The present study provides evidence for a valid and reliable tool, the Academic Quality at Work Tool (AQ@workT), to investigate the quality of life at work in academics within the Italian university sector. The AQ@workT was developed by the QoL@Work research team, namely a group of expert academics in the field of work and organizational psychology affiliated with the Italian Association of Psychologists. The tool is grounded in the job demands-resources model and its psychometric properties were assessed in three studies comprising a wide sample of lecturers, researchers, and professors: a pilot study (N = 120), a calibration study (N = 1084), and a validation study (N = 1481). Reliability and content, construct, and nomological validity were supported, as well as measurement invariance across work role (researchers, associate professors, and full professors) and gender. Evidence from the present study shows that the AQ@workT represents a useful and reliable tool to assist university management to enhance quality of life, to manage work-related stress, and to mitigate the potential for harm to academics, particularly during a pandemic. Future studies, such as longitudinal tests of the AQ@workT, should test predictive validity among the variables in the tool.

A New Academic Quality at Work Tool (AQ@workT) to Assess the Quality of Life at Work in the Italian Academic Context

Falco A.;Girardi D.;
2022

Abstract

The present study provides evidence for a valid and reliable tool, the Academic Quality at Work Tool (AQ@workT), to investigate the quality of life at work in academics within the Italian university sector. The AQ@workT was developed by the QoL@Work research team, namely a group of expert academics in the field of work and organizational psychology affiliated with the Italian Association of Psychologists. The tool is grounded in the job demands-resources model and its psychometric properties were assessed in three studies comprising a wide sample of lecturers, researchers, and professors: a pilot study (N = 120), a calibration study (N = 1084), and a validation study (N = 1481). Reliability and content, construct, and nomological validity were supported, as well as measurement invariance across work role (researchers, associate professors, and full professors) and gender. Evidence from the present study shows that the AQ@workT represents a useful and reliable tool to assist university management to enhance quality of life, to manage work-related stress, and to mitigate the potential for harm to academics, particularly during a pandemic. Future studies, such as longitudinal tests of the AQ@workT, should test predictive validity among the variables in the tool.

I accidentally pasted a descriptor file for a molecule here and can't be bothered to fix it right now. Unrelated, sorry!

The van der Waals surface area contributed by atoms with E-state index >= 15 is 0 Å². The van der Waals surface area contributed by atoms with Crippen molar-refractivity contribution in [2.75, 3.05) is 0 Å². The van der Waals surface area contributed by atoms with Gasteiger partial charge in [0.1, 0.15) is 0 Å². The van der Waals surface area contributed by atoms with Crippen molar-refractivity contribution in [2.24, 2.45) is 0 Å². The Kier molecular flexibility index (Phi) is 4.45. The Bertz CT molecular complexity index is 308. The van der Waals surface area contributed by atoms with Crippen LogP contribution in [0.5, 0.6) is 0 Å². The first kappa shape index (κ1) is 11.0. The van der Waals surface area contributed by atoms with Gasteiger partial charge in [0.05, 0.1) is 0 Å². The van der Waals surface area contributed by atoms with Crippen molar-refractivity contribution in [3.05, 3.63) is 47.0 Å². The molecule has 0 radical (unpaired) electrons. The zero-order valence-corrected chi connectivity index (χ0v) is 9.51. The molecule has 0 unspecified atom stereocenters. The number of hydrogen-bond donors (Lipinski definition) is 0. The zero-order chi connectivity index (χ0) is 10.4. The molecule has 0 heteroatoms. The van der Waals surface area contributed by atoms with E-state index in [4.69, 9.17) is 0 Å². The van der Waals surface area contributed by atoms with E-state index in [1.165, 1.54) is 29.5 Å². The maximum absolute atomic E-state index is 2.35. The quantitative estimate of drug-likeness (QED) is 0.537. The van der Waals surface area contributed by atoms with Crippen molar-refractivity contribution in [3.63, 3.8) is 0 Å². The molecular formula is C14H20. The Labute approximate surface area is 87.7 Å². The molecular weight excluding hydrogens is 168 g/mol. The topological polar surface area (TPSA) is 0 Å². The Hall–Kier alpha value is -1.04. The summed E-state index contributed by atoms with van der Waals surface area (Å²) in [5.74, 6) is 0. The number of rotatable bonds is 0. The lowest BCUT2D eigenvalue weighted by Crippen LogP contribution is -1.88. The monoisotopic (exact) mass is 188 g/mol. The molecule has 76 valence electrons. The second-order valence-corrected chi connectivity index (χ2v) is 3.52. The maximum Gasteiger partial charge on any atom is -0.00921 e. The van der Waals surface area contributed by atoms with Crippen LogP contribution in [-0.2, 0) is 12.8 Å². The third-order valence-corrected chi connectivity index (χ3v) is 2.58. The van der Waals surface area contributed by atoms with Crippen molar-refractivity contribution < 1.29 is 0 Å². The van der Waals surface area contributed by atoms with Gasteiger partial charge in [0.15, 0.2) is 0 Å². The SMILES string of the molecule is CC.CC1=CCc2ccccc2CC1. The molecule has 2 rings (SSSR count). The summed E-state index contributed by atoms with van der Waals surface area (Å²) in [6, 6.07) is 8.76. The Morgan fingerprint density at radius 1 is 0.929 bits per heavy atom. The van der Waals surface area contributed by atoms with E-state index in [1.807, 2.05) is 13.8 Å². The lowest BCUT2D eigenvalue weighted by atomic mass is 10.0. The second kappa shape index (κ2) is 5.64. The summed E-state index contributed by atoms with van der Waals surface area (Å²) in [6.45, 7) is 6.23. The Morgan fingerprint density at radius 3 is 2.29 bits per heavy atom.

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Utilizza questo identificativo per citare o creare un link a questo documento: https://hdl.handle.net/11577/3445172
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